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What does the coronavirus pandemic mean for Canadians?

Details on the pandemic classification and the current coronavirus situation in Canada.

We’ll continue updating this page with resources and information as new details emerge on how Canadian leaders and businesses are responding to COVID-19.

On 11 March 2020, the World Health Organization (WHO) declared a pandemic for the coronavirus known as COVID-19.

So, what does “pandemic” mean? The WHO defined a pandemic as “the worldwide spread of a new disease”, in relation to the previous swine flu (H1N1) pandemic in 2009-10. The COVID-19 outbreak is the first pandemic caused by a coronavirus. According to WHO director-general, Dr Tedros Adhanom Ghebreyesus, this classification “does not change WHO’s assessment of the threat posed by this virus.” He also said that:

“Pandemic is not a word to use lightly or carelessly. It is a word that, if misused, can cause unreasonable fear, or unjustified acceptance that the fight is over, leading to unnecessary suffering and death.”

According to Meredith MacLeod at, “Declaring a pandemic doesn’t grant the WHO additional powers, but it indicates the health authority no longer believes the disease is containable within a specific region or regions. It also signals that countries should shift to focusing on coping with COVID-19, rather than containment measures, such as restrictive traveller screening and quarantines.”

How is a pandemic different to an epidemic?

A pandemic refers to the worldwide spread of a disease, while an epidemic is an infectious disease outbreak that is typically within one country or geographic area. In basic terms, an epidemic is more isolated, while a pandemic occurs on a global scale.

How the “pandemic” status affects Canada: Lockdown and social distancing

Canada was first placed in mandatory lockdown on March 18, 2020 as per measures enacted by both the federal and provincial/territorial governments to halt the spread of coronavirus. Canadians abroad were urged to return home, those already home were forbidden from leaving and everyone was (and still is) encouraged to practice social distancing. This means keeping at least 2 metres, or roughly 6.5 feet, away from others).

In the time leading up, individual cities and provinces, such as Ontario, declared a state of emergency and banned both public and private gatherings of more than a limited number of people (usually between 10 and 50).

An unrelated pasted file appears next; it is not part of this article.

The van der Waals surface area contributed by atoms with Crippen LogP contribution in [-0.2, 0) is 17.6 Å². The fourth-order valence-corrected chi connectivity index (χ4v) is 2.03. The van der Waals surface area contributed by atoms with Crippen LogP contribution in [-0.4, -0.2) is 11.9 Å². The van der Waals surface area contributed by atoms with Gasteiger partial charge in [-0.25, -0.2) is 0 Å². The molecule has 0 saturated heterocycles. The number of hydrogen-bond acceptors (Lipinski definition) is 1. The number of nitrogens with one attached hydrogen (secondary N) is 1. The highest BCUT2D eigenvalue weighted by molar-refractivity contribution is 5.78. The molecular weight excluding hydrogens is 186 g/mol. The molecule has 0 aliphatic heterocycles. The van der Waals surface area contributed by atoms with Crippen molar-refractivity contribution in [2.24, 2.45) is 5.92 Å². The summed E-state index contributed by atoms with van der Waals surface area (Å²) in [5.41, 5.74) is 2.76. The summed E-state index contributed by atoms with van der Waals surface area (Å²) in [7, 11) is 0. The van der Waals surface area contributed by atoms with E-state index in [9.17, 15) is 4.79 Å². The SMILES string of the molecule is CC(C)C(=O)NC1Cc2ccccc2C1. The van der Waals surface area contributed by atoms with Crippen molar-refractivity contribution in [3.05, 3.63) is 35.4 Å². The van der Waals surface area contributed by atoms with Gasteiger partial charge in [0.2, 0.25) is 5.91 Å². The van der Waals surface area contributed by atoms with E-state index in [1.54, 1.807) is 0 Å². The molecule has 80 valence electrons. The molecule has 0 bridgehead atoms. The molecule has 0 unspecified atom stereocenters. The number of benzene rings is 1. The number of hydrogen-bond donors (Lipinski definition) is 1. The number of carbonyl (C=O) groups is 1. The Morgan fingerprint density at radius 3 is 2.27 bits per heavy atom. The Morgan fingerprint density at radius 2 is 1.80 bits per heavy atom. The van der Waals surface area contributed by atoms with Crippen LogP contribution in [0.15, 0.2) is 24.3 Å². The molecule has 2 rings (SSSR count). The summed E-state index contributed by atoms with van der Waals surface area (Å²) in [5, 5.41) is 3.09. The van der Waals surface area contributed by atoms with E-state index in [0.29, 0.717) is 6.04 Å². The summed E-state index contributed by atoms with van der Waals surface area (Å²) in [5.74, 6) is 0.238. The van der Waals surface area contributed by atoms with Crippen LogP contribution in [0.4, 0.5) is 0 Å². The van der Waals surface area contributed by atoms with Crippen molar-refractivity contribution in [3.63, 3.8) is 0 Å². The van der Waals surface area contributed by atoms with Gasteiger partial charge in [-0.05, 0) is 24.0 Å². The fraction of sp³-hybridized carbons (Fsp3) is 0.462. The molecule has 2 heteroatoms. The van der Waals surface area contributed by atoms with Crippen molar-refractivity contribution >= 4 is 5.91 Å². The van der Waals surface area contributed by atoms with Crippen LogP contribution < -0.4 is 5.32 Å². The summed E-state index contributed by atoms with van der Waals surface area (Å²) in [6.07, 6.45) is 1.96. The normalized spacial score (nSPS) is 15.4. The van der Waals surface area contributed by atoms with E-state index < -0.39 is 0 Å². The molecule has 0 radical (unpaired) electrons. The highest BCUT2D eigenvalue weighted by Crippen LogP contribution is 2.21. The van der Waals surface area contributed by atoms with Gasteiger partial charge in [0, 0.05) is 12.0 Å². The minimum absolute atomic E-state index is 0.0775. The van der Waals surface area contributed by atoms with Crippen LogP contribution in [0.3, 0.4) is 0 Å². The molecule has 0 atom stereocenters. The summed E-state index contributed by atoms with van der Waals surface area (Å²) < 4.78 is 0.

Canadian Prime Minster, Justin Trudeau, delivers regular updates to the public detailing support measures the government is taking, financial relief options and more. As part of the government’s efforts to understand the virus and its impact, an Incident Response Group on coronavirus was convened and began meeting at the end of January. On March 5, the Prime Minister created a Cabinet Committee on the federal response to the coronavirus disease (COVID-19), which meets regularly “to ensure whole-of-government leadership, coordination, and preparedness to limit the health, economic and social impacts of the virus.”

Is the lockdown over?

Not quite, although it eased up in some parts of Canada during the summer and fall of 2020. In late April, 2020, Prime Minister Trudeau confirmed that the federal and provincial governments were in talks to begin planning to reopen the economy. However, towards the end of the year, many regions resumed lockdown measures to help combat a unfortunate increase in COVID-19 cases.

After periods of lockdown, businesses and schools typically reopen in phases across various regions in each province and territory. Each phase allows for certain types of activities to resume and certain types of businesses to reopen with continued restrictions (such as mandatory face mask usage, social distancing and outdoor-only seating areas).

Provincial and territorial governments have taken the lead on determining which areas continue to be high risk and which can afford to ease up on some restrictions. Visit your provincial government website for more information.

The Canadian government’s COVID-19 Economic Response Plan

Perhaps of highest concern to many Canadians is the federal government’s Canada’s COVID-19 Economic Response Plan announced on March 18, 2020, which includes billions of dollars in relief funds for individual Canadians and businesses alike.

The Federal government has created a coronavirus stimulus package worth billions of dollars, which will provide cash handouts and tax relief to those who have been affected by COVID-19. The package includes support for both individuals and businesses. Canada’s Big 5 Banks and many other financial institutions have provided mortgage deferrals for up to 6 months for clients who have been financially hurt by the pandemic.

Canada Recovery Benefit (CRB — replaces the Canada Emergency Response Benefit)

The government is devoting funds to support workers who are facing unemployment, because they’ve lost their jobs or experienced reduced hours due to coronavirus.

According to the government’s plan, this support will provide a taxable benefit of $1,000 ($900 after taxes) for 2 weeks up to a maximum of 26 weeks for people who meet all certain criteria during the period for which they’re applying. You’ll need to re-attest every 2 weeks after that to reconfirm your eligibility.

You can apply through your CRA My Account or by calling 1-800-959-2019 or 1-800-959-2041. You’ll need your Social Insurance Number (SIN) and postal code to verify your identity over the phone. Funds will be delivered in 3-5 business days for direct deposit or up 10-12 business days for cheques delivered by mail.

Similar benefits are available to those who are caring for someone who’s ill (Canada Recovery Caregiving Benefit) or who have had to self-isolate (Canada Recovery Sickness Benefit). Learn more in our guide to financial assistance for those affected by the coronavirus.

Other governmental relief initiatives